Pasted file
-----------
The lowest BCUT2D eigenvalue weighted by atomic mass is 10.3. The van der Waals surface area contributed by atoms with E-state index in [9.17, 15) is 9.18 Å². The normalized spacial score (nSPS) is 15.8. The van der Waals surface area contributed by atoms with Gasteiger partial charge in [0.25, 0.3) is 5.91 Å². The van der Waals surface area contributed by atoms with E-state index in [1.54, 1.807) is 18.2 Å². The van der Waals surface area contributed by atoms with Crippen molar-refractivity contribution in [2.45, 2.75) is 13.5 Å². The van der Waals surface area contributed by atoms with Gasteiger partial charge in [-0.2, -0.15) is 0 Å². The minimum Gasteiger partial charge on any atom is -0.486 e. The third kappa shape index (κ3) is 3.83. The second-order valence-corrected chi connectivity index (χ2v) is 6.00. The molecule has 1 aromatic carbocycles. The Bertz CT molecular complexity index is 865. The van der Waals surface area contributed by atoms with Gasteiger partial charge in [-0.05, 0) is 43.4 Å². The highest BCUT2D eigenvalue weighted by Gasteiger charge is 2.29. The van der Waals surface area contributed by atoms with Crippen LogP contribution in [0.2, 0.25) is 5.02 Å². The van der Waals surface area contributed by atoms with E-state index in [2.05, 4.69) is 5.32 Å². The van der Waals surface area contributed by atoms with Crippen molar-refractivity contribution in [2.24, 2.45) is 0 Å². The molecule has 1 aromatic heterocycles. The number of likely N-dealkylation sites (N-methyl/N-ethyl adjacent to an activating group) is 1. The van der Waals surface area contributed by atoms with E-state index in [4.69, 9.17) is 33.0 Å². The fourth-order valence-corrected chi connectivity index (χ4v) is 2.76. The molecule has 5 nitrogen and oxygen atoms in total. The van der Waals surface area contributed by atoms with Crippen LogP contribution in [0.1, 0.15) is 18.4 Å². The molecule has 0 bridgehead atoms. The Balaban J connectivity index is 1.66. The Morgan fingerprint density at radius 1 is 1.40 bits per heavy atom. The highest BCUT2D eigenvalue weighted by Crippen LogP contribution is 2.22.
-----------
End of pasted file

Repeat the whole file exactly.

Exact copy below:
The lowest BCUT2D eigenvalue weighted by atomic mass is 10.3. The van der Waals surface area contributed by atoms with E-state index in [9.17, 15) is 9.18 Å². The normalized spacial score (nSPS) is 15.8. The van der Waals surface area contributed by atoms with Gasteiger partial charge in [0.25, 0.3) is 5.91 Å². The van der Waals surface area contributed by atoms with E-state index in [1.54, 1.807) is 18.2 Å². The van der Waals surface area contributed by atoms with Crippen molar-refractivity contribution in [2.45, 2.75) is 13.5 Å². The van der Waals surface area contributed by atoms with Gasteiger partial charge in [-0.2, -0.15) is 0 Å². The minimum Gasteiger partial charge on any atom is -0.486 e. The third kappa shape index (κ3) is 3.83. The second-order valence-corrected chi connectivity index (χ2v) is 6.00. The molecule has 1 aromatic carbocycles. The Bertz CT molecular complexity index is 865. The van der Waals surface area contributed by atoms with Gasteiger partial charge in [-0.05, 0) is 43.4 Å². The highest BCUT2D eigenvalue weighted by Gasteiger charge is 2.29. The van der Waals surface area contributed by atoms with Crippen LogP contribution in [0.2, 0.25) is 5.02 Å². The van der Waals surface area contributed by atoms with E-state index in [2.05, 4.69) is 5.32 Å². The van der Waals surface area contributed by atoms with Crippen molar-refractivity contribution in [2.24, 2.45) is 0 Å². The molecule has 1 aromatic heterocycles. The number of likely N-dealkylation sites (N-methyl/N-ethyl adjacent to an activating group) is 1. The van der Waals surface area contributed by atoms with E-state index in [4.69, 9.17) is 33.0 Å². The fourth-order valence-corrected chi connectivity index (χ4v) is 2.76. The molecule has 5 nitrogen and oxygen atoms in total. The van der Waals surface area contributed by atoms with Crippen LogP contribution in [0.1, 0.15) is 18.4 Å². The molecule has 0 bridgehead atoms. The Balaban J connectivity index is 1.66. The Morgan fingerprint density at radius 1 is 1.40 bits per heavy atom. The highest BCUT2D eigenvalue weighted by Crippen LogP contribution is 2.22.